Grunge and Depression

Don’t worry, this isn’t going to be a “there’s demons in the rock music” type of post… just some random reflections and what’s been rolling around in my head lately.

Just within this past week or so I have been coming to grips with the fact that I have depression.  I think I’ve always put my depression in the context of “overcoming” just because that’s how I’m wired.  I’m an INFJ and part of that I am always aggressively looking for ways to improve myself, including my mental health.

“Feeling sad?  Feeling down?  Nothing a good workout and chocolate protein shake can’t fix!!”

Recent events have brought it more clearly into focus.  I have depression.  I’ve probably had it since I was 13.  I usually manage it well enough through healthy coping mechanisms (and let’s face it, sometimes unhealthy ones).  I’m a sensitive person, I think and feel very deeply.  I naturally tend towards melancholy.  Out of all 4 of my siblings and I, I think it is safe to say we all struggle with some degree of depression and anxiety every single day.

There is certainly a genetic component as well as a very real spiritual one.  I do struggle with depression however I do still hear from God, I do still feel a great deal of happiness in my life- because of my relationship with Him and all the gifts he has showered down onto my life.

I can honestly say I don’t think I would have survived my depression without God breaking through into my life.  “the people living in darkness have seen a great light; on those living in the land of the shadow of death a light has dawned.” Matthew 4:16

With the passing of Chris Cornell I can’t help but reflect on my past and the impact depression has had.  I was only a kid when the grunge movement was big but my older siblings were really into it.  When I got into my teenage years the angst and authenticity of the music really spoke to me.  My favorite band was Soundgarden…and then of course, Audioslave.

Chris Cornell was, like many artists, a sensitive soul that battled his own demons and dealt with depression.  We don’t know for sure if his death was a suicide, but it seems likely.  He likely fought the depression and the darkness the best he could, until he couldn’t.

I’ve gone through major crisis’ in my faith.  When I came to God I knew I had major issues, deep pain in my heart.  I knew I needed healing.  I knew I carried a shame around in my soul that tainted every part of my life.   I sought God with everything, I sought healing.  I prayed, I fasted, I wept…. for years.  Yet I still feel such angst in my soul.  I still wake up everyday and feel the need to prove my worth.  I still fight to keep the depression at bay.

I really don’t like offering up “untidy” blog posts.  I really like to post when I’m pumped up on a spiritual high with God and feel like I can offer inspiration.  Those times are true and genuine but they certainly don’t capture the whole story.

I feel like I want to be a little more real in my writing.  Because, well…there are no “successful Christian makeover!” stories, at least not in the sense that we get so healed and delivered that we live in a sort of spiritual reverie, immune to the flesh nature, with a perfect grin and perfect family until Kingdom come.

It just isn’t reality.

In being thrust into a caretaker care for my son, a lot of the self-medicating (or coping, tomato-tomato!) tactics I’ve used have been really messed with.  The things I use to prop myself up (don’t we all have them?) where suddenly taken or just not enough.  I’ve realized my motivation for serving God is actually very little when I am really hurting and my prayers seem to go nowhere.  “If we are unfaithful, he remains faithful, for he cannot deny who he is.” 2 Timothy 2:13

Just today I was feeling down about something when I heard God speak to my heart about how He loves me.  He loves the “hot mess” me.  I remembered a time, when I was in my early 20’s and seriously depressed.  I couldn’t love myself and couldn’t imagine God could either.  I stopped praying.  I remember sitting on the dusty carpet in my bedroom near tears when this song came on the radio… https://youtu.be/Ek4I6BeMQIs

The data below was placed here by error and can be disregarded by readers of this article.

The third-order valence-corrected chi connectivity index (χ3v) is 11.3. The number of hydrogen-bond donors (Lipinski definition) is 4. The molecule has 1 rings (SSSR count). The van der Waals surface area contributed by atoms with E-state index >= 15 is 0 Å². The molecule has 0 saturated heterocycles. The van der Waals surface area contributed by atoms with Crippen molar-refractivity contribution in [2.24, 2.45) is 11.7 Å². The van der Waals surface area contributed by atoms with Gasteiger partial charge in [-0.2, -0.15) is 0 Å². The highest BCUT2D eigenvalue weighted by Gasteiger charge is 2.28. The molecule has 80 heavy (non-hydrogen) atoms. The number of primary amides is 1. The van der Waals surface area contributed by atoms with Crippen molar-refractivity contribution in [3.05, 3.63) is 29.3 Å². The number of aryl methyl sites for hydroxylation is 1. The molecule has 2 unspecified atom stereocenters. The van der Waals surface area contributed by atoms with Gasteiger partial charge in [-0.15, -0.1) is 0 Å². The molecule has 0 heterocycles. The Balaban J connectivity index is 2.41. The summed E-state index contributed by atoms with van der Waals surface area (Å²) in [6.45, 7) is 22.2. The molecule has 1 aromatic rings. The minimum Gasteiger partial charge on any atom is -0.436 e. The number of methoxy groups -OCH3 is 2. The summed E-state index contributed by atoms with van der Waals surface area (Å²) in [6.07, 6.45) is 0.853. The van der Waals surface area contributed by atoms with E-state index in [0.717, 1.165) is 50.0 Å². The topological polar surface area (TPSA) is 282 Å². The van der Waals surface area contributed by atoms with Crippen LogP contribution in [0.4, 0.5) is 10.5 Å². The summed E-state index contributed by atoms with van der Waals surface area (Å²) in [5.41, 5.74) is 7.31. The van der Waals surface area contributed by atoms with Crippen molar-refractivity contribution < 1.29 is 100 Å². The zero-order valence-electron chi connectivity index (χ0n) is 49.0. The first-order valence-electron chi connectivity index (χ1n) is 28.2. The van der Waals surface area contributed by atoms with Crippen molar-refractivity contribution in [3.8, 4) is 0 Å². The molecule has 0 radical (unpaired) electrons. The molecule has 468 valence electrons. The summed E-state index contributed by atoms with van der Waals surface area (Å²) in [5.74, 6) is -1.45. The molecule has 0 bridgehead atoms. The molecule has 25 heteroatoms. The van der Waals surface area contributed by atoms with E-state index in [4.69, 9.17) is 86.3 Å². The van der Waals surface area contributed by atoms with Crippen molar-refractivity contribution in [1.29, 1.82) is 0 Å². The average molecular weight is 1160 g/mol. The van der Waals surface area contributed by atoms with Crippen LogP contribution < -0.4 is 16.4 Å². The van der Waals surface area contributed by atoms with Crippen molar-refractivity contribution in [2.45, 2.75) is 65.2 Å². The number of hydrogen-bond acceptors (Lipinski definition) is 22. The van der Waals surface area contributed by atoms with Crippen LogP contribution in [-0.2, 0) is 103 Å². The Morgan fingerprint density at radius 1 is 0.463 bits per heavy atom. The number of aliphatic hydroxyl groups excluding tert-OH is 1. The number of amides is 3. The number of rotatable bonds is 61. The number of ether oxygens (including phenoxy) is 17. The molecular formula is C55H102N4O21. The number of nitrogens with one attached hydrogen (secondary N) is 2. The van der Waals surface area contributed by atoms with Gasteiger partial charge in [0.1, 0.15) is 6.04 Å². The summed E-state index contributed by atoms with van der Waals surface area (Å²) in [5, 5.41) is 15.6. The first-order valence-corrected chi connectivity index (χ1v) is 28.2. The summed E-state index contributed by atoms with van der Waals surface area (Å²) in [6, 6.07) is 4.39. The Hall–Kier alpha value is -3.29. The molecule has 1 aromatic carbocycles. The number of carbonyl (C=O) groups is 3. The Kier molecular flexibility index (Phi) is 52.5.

I just knew that song, at that moment, was for Me- from God.  I bawled and bawled.  It was a real moment in my life where his light burst forth into the deep darkness I found myself lost in.

I struggle with wanting to wrap everything up into a neat little Christian bow but I really can’t.  As my 8 year old was asking me why God has allowed him to go through these years of suffering, there really aren’t any easy answers.

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Copper the dog looks sad for Gabe too~

I think in this life the pain is real.  The hurts are real.  Especially the hurt we all carry around in our hearts.  So much of life seems random, chaotic even- but for the moments that the light of God breaks in.  Somehow we survive and come out a little softer, a little stronger.

It’s ok to be hurting.  It’s ok to have questions.  As long as those pangs and hurts ultimately lead us to our Healer, into a deeper relationship with Him, as he slowly unravels the hurts and shines his light into our deep darkness.   And if we take a detour, He will come and rescue us when we are ready.

Talking Codependencey

I’ll start with some backstory ya’ll. (I’m a Minnesotan but ya’ll is really catchy, dontcha think?)

I first became aware of codependency through my sister who was really involved with a 12 step program.  She told me I might want to look into it.  I did and was basically shocked that it was painfully descriptive of me.  I’ve been thinking about it a lot lately and how I can practically grow to become a healthier person. unwrapping-codependency_newlife

I grew up with loving parents but there were major issues too.  Generational alcoholism wreaked major havoc.  There was periods of major dysfunction.  Hurtful things were said and done.  It was tough.  Basically if you grow up in a family with chemical dependency issues, mental health problems, abuse, etc. you WILL have codependent traits to some extent.

In my case I see it rearing it’s head in many ways.  It is sheer agony to say ‘no’.  We’re talking wracked with guilt and self-doubt and then feeling like I am letting someone down.  I get borderline panic attacks when I need to confront someone.  Example: years ago my then little boy was playing at McDonalds.  A far larger boy was acting like a bully, just wailing on kids for no reason.  His mom sat nearby, completely ignoring the situation.  I had to confront this kid.  I was literally sweating and shaky when I told him to cut it out.

You see, if early on, normal confrontations were met with explosive anger it ‘conditions’ you to avoid confrontation because it feels terrifying and unsafe.